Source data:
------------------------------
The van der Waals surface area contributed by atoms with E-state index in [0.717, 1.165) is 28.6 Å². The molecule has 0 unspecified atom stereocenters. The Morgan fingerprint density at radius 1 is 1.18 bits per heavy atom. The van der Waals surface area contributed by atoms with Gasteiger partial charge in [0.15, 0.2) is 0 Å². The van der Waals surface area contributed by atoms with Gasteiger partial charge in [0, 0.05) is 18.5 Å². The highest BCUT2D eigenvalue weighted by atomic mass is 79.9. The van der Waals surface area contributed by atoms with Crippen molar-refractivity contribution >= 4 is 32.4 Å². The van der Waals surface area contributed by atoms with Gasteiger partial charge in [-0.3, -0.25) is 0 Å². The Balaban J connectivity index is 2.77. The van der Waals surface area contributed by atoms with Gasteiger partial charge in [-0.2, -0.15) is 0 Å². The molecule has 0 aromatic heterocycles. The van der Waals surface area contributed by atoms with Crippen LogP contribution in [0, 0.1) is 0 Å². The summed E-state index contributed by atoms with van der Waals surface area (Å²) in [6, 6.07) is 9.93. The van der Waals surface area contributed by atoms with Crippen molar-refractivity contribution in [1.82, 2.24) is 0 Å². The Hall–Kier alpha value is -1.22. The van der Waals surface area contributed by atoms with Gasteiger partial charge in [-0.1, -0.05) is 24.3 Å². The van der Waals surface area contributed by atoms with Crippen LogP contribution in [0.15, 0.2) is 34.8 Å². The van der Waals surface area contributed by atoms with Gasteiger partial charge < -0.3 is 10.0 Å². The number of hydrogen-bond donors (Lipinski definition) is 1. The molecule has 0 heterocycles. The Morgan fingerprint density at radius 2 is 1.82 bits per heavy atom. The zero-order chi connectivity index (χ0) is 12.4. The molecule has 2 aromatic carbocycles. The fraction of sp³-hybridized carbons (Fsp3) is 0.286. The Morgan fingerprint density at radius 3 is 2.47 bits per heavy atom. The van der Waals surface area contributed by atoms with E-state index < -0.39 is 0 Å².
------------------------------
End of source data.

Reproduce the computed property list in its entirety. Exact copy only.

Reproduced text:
The van der Waals surface area contributed by atoms with E-state index in [0.717, 1.165) is 28.6 Å². The molecule has 0 unspecified atom stereocenters. The Morgan fingerprint density at radius 1 is 1.18 bits per heavy atom. The van der Waals surface area contributed by atoms with Gasteiger partial charge in [0.15, 0.2) is 0 Å². The van der Waals surface area contributed by atoms with Gasteiger partial charge in [0, 0.05) is 18.5 Å². The highest BCUT2D eigenvalue weighted by atomic mass is 79.9. The van der Waals surface area contributed by atoms with Crippen molar-refractivity contribution >= 4 is 32.4 Å². The van der Waals surface area contributed by atoms with Gasteiger partial charge in [-0.3, -0.25) is 0 Å². The Balaban J connectivity index is 2.77. The van der Waals surface area contributed by atoms with Gasteiger partial charge in [-0.2, -0.15) is 0 Å². The molecule has 0 aromatic heterocycles. The van der Waals surface area contributed by atoms with Crippen LogP contribution in [0, 0.1) is 0 Å². The summed E-state index contributed by atoms with van der Waals surface area (Å²) in [6, 6.07) is 9.93. The van der Waals surface area contributed by atoms with Crippen molar-refractivity contribution in [1.82, 2.24) is 0 Å². The Hall–Kier alpha value is -1.22. The van der Waals surface area contributed by atoms with Gasteiger partial charge in [-0.1, -0.05) is 24.3 Å². The van der Waals surface area contributed by atoms with Crippen LogP contribution in [0.15, 0.2) is 34.8 Å². The van der Waals surface area contributed by atoms with Gasteiger partial charge < -0.3 is 10.0 Å². The number of hydrogen-bond donors (Lipinski definition) is 1. The molecule has 0 heterocycles. The Morgan fingerprint density at radius 2 is 1.82 bits per heavy atom. The zero-order chi connectivity index (χ0) is 12.4. The molecule has 2 aromatic carbocycles. The fraction of sp³-hybridized carbons (Fsp3) is 0.286. The Morgan fingerprint density at radius 3 is 2.47 bits per heavy atom. The van der Waals surface area contributed by atoms with E-state index < -0.39 is 0 Å².